However, by blocking the pores, glazed pots have a greater likelihood of boiling over. If you cover this type of pot with a lid, the steam will have nowhere to go, and your cooking liquid will eventually push its way past the lid.
Which is better?
Between unglazed and glazed clay pots, glazed pots are considered to be more stove-safe. It can withstand extreme temperature changes from room temperature to gas stove burners, and you don’t have to slowly bring it up to temperature.
There is also a third category known as semi-glazed, which are clay pots that usually come with glazed tops. However, they function similarly to unglazed pots, so they do not combine the best of both worlds, unfortunately.
How to Use a Clay Pot
Because clay cookware is susceptible to thermal shock, there are a few things you need to do before placing it on your stove or in your oven.
Soak the pot in cold water for 15 minutes.
Before placing food in the clay pot, make sure you submerge it in a basin of cold, fresh water for at least 15 minutes. Doing this will allow water to enter the pot’s pores and help you steam foods more efficiently. If your pot is glazed, you can skip this step. If your pot is semi-glazed, you should make sure to dunk the unglazed portion of the pot in cold water.
Start low and gradually increase the cooking heat
Cold clay pots will shatter when suddenly exposed to heat. So, place your room temperature pot on a stove or oven set to low heat (around 250°F) and gradually increase the temperature every 5 to 10 minutes of cooking.
Place the clay pot on a potholder when serving from the pot
Many clay pots are used as both cooking vessels and serving dishes. To prevent the scorching hot underside of the pot from damaging your table or counter, place it on top of a potholder.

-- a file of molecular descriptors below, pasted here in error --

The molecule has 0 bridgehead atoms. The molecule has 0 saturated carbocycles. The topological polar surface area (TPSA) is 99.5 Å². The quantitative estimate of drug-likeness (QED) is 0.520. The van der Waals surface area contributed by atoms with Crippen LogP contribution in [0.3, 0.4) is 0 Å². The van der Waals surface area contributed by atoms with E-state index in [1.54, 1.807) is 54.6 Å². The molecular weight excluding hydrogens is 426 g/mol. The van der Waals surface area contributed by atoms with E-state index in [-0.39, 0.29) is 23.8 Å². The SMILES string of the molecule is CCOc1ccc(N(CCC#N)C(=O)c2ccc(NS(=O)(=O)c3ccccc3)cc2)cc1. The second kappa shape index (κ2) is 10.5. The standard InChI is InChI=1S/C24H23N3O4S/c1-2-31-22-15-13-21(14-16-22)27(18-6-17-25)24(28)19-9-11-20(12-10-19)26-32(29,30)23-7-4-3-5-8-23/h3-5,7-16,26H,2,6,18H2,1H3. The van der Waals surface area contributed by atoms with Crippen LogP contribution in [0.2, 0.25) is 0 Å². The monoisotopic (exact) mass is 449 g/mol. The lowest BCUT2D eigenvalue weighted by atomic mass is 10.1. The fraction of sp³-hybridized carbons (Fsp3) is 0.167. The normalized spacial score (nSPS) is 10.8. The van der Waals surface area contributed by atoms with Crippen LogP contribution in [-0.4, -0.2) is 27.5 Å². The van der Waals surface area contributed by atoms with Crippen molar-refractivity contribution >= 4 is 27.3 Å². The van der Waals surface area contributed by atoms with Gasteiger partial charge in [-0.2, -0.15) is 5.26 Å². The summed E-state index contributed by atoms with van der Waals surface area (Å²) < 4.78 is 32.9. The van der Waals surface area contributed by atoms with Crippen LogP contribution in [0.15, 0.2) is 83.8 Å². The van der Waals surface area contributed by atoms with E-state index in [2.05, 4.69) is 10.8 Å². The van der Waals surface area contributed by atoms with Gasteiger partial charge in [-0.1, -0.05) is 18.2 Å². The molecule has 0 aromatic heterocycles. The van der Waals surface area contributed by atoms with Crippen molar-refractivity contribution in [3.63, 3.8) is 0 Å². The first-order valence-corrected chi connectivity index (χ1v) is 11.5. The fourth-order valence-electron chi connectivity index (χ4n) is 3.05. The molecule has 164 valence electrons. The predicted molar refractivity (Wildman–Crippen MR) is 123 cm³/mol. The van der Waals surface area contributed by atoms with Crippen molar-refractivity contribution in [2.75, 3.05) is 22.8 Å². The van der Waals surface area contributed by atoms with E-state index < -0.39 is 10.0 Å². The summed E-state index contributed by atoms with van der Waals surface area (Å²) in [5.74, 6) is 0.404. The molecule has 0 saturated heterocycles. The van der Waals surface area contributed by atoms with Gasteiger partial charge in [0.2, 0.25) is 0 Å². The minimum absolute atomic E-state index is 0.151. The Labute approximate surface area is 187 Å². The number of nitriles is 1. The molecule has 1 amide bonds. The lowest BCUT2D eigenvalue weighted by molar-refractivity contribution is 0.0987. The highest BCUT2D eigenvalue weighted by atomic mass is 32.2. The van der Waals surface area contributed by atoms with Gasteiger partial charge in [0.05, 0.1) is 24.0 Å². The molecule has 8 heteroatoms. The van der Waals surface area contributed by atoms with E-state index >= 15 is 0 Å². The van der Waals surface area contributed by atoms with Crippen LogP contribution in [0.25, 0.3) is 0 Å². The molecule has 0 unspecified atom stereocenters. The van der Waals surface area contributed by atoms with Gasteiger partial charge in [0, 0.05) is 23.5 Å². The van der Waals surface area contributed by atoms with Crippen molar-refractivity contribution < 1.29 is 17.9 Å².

You can serve the food directly from the pot, but allow it to come down to a more manageable temperature to prevent accidents during dinner.
Allow the pot to come down to room temperature before cleaning
Since clay pots can shatter due to sudden changes in temperature, you should make sure to empty the pot and allow it to come down to room temp before soaking it in water. Even soaking a hot clay pot in hot water can be disastrous.
How to Season a Clay Pot
Like cast iron, clay pots need to be seasoned—i.e., coated in oil and heated. However, seasoning a clay pot will not give it a nonstick surface, but it will increase its resistance to heat and thermal shock.
Here’s how to season an unglazed clay pot:
- Soak the pot in cold water for 15 to 24 hours.
- Remove the pot from the water and scrub the entire surface with the rough side of a sponge, making sure not to apply too much pressure.
- Dry the pot with a kitchen towel or paper towel. The pot will still be damp since it is retaining a lot of the soaking water, but that’s normal.
- Pour cooking oil into the clay pot and use your hands to massage the oil all over the pot’s surface.
- Place the pot in the center of a cold oven.
- Turn your oven on and set the temperature to 400°F.
- Bake the clay pot for 20 minutes.
- After 20 minutes, leave the pot in the oven and let it come down to room temperature.
A properly seasoned clay pot will not absorb any more moisture at room temp. To be certain that you successfully seasoned your clay pot, pour 1 cup of water into the pot and take note of the position of the waterline. If the waterline has dropped after 1 hour, you will need to redo the seasoning process.